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NEA News

NEA Offers Guidance, Protections to Educators Committed to Honesty in Education

As politicians mischaracterize and stoke fears about what is taught in schools, educators are holding firm in their support for a proven, research-based, and culturally responsive education for all students.
hands raised AP Photo/Mary Altaffer, File
Published: January 24, 2022

Key Takeaways

  1. Educators are committed to teaching a full account of U.S. history and find protection with NEA's sample school board resolution and guidance.
  2. The resolution maintains a commitment to affirming inclusion of all students, respect for educators as professionals, and protects educators who incorporate diverse, accurate viewpoints that are representative of the student body in their classrooms.
  3. Educators from the Lake Oswego School District, outside of Portland, Ore., have seen some concrete results with their own school board resolution.

If you grew up in the U.S., you may have first learned about Christopher Columbus and his 3 ships through a catchy song. Some ditties describe how Columbus “found America” with the Niña, the Pinta, and the Santa Maria. Others portray him as an “explorer, so grand.”

For years, and more so today, educators have pushed school boards to change their tune and adopt a more honest and accurate curriculum, using age-appropriate material that helps students understand their past, while preparing them for the future.

And educators are using a sample resolution and guidance from NEA to create these resolutions that hold a commitment to affirming inclusion of all students, respect for educators as professionals, and support for a proven, research-based, and culturally responsive education.

As for Christopher Columbus, educators are relying on material that gives a more truthful account of his voyage, such as the preschool-aged song that tells of how Columbus “sailed the ocean blue, a courageous thing to do, but somebody was already here: The Inuit and Cherokee, the Aztec and Menominee, Onondaga and the Cree…Columbus sailed across the sea, but somebody was already here.”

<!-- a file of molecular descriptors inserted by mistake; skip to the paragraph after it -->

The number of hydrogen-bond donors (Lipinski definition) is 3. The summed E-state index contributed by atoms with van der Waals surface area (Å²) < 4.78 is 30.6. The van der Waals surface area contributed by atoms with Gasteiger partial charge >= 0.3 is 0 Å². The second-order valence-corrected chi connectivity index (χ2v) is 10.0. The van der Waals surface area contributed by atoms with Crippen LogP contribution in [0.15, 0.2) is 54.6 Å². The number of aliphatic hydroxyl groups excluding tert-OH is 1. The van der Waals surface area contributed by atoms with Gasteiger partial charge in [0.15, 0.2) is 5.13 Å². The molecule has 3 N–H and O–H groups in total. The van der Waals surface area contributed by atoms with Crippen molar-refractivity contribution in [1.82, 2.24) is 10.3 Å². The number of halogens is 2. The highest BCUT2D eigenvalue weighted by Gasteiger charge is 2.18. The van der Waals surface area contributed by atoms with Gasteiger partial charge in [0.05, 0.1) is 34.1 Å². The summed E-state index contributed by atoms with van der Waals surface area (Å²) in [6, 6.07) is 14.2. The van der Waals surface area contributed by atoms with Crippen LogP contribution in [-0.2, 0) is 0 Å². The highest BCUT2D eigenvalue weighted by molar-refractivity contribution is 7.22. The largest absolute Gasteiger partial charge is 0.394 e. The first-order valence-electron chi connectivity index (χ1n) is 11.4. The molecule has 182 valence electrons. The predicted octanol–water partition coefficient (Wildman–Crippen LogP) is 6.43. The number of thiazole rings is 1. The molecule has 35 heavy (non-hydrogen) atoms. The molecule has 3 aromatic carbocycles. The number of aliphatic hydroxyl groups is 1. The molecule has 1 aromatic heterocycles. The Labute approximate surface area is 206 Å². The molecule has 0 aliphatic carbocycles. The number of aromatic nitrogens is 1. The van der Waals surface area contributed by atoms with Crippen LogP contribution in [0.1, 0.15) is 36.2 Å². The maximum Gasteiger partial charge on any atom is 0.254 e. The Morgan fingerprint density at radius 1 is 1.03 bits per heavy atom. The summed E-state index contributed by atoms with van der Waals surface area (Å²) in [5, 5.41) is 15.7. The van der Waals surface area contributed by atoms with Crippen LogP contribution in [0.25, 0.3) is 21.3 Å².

But some elected officials, fueled by big money, continue to play politics with students’ education by pushing a whitewashed history. They’re mischaracterizing and stoking fears about what is taught in schools, attempting to censor teachers, and keeping students from having access to an honest and accurate education, which includes teaching about the greatness of this country, as well as when the nation failed to include all Americans in “We the People.”

Truth in Education, Interrupted

A small but vocal group of people are also showing up at school board meetings and objecting to what is being taught to students, and they’re undermining the trust placed on educators to make decisions based on learning.

For more than a year now, certain parent groups and legislators nationwide have been showing up to school board meetings and pushing legislation, respectively, to prevent educators from teaching about systemic racism and sexism. Instead, they’re advocating for outdated and inaccurate lessons—and lies—to maintain comfort over truth.

Efforts to restrict teaching and learning have huge implications for educators and students, according to researchers at UCLA, which found that nearly 900 school districts, enrolling more than 17 million students, or 35 percent of all K–12 students, have been impacted by local anti-critical race theory (CRT) efforts.

Released January 2022, the report, “The Conflict Campaign: Exploring Local Experiences of the Campaign to Ban ‘Critical Race Theory’ in Public K–12 Education in the U.S.," underscores how educators have felt attacked, intimidated, and threatened from legislation, outside organizations, and local critics.

Additionally, the researchers found that these efforts obstruct “White students and students of color from learning together about issues of race and diversity.”

The report also highlights a recent poll that suggests most Americans agree that students should learn in schools about race and racism in U.S. society.